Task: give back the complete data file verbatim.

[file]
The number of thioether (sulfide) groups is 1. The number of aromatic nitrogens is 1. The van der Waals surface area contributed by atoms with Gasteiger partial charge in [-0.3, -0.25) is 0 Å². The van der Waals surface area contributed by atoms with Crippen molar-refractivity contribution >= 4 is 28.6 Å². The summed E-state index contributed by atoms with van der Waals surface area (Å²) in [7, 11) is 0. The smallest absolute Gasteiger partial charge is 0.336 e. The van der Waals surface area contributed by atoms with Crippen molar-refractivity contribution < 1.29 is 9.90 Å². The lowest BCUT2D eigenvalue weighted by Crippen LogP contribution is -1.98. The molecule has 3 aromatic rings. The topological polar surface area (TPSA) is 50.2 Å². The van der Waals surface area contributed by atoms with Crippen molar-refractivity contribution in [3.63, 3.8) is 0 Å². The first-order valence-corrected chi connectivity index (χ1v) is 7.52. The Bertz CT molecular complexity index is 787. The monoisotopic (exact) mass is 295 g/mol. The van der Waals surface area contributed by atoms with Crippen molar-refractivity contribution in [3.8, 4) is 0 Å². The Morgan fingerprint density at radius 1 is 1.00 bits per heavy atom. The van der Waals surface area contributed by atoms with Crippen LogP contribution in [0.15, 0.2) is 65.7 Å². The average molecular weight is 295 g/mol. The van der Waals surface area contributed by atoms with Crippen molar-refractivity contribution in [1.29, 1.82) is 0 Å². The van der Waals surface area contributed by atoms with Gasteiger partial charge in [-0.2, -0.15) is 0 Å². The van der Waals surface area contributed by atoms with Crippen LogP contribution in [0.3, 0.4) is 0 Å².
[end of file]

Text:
The number of thioether (sulfide) groups is 1. The number of aromatic nitrogens is 1. The van der Waals surface area contributed by atoms with Gasteiger partial charge in [-0.3, -0.25) is 0 Å². The van der Waals surface area contributed by atoms with Crippen molar-refractivity contribution >= 4 is 28.6 Å². The summed E-state index contributed by atoms with van der Waals surface area (Å²) in [7, 11) is 0. The smallest absolute Gasteiger partial charge is 0.336 e. The van der Waals surface area contributed by atoms with Crippen molar-refractivity contribution < 1.29 is 9.90 Å². The lowest BCUT2D eigenvalue weighted by Crippen LogP contribution is -1.98. The molecule has 3 aromatic rings. The topological polar surface area (TPSA) is 50.2 Å². The van der Waals surface area contributed by atoms with Crippen molar-refractivity contribution in [3.63, 3.8) is 0 Å². The first-order valence-corrected chi connectivity index (χ1v) is 7.52. The Bertz CT molecular complexity index is 787. The monoisotopic (exact) mass is 295 g/mol. The van der Waals surface area contributed by atoms with Crippen molar-refractivity contribution in [3.8, 4) is 0 Å². The Morgan fingerprint density at radius 1 is 1.00 bits per heavy atom. The van der Waals surface area contributed by atoms with Crippen LogP contribution in [0.15, 0.2) is 65.7 Å². The average molecular weight is 295 g/mol. The van der Waals surface area contributed by atoms with Crippen molar-refractivity contribution in [1.29, 1.82) is 0 Å². The van der Waals surface area contributed by atoms with Gasteiger partial charge in [-0.2, -0.15) is 0 Å². The van der Waals surface area contributed by atoms with Crippen LogP contribution in [0.3, 0.4) is 0 Å².